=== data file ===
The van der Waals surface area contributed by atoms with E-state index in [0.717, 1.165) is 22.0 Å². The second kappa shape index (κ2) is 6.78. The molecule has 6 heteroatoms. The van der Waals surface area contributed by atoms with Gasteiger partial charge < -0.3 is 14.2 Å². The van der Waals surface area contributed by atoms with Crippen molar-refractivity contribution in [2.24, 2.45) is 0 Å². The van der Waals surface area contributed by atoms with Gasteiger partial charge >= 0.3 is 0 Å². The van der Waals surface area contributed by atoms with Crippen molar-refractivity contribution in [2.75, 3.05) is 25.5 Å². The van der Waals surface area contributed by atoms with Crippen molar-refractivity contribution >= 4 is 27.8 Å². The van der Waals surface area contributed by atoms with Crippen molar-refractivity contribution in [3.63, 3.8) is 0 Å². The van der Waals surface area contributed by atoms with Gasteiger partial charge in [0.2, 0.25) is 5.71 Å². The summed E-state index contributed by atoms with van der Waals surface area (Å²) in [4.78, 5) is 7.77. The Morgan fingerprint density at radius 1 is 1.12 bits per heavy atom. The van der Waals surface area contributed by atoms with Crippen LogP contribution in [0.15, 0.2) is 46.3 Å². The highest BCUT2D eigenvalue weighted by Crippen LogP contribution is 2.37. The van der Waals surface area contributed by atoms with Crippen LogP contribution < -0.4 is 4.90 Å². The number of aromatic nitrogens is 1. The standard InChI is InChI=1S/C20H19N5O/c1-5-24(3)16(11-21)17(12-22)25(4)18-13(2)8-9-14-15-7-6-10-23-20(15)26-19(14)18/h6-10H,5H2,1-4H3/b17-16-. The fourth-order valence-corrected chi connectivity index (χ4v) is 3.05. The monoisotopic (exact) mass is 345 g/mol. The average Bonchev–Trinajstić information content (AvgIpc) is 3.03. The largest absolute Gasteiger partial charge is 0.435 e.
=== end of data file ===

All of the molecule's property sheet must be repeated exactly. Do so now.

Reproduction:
The van der Waals surface area contributed by atoms with E-state index in [0.717, 1.165) is 22.0 Å². The second kappa shape index (κ2) is 6.78. The molecule has 6 heteroatoms. The van der Waals surface area contributed by atoms with Gasteiger partial charge < -0.3 is 14.2 Å². The van der Waals surface area contributed by atoms with Crippen molar-refractivity contribution in [2.24, 2.45) is 0 Å². The van der Waals surface area contributed by atoms with Gasteiger partial charge >= 0.3 is 0 Å². The van der Waals surface area contributed by atoms with Crippen molar-refractivity contribution in [2.75, 3.05) is 25.5 Å². The van der Waals surface area contributed by atoms with Crippen molar-refractivity contribution >= 4 is 27.8 Å². The van der Waals surface area contributed by atoms with Crippen molar-refractivity contribution in [3.63, 3.8) is 0 Å². The van der Waals surface area contributed by atoms with Gasteiger partial charge in [0.2, 0.25) is 5.71 Å². The summed E-state index contributed by atoms with van der Waals surface area (Å²) in [4.78, 5) is 7.77. The Morgan fingerprint density at radius 1 is 1.12 bits per heavy atom. The van der Waals surface area contributed by atoms with Crippen LogP contribution in [0.15, 0.2) is 46.3 Å². The highest BCUT2D eigenvalue weighted by Crippen LogP contribution is 2.37. The van der Waals surface area contributed by atoms with Crippen LogP contribution < -0.4 is 4.90 Å². The number of aromatic nitrogens is 1. The standard InChI is InChI=1S/C20H19N5O/c1-5-24(3)16(11-21)17(12-22)25(4)18-13(2)8-9-14-15-7-6-10-23-20(15)26-19(14)18/h6-10H,5H2,1-4H3/b17-16-. The fourth-order valence-corrected chi connectivity index (χ4v) is 3.05. The monoisotopic (exact) mass is 345 g/mol. The average Bonchev–Trinajstić information content (AvgIpc) is 3.03. The largest absolute Gasteiger partial charge is 0.435 e.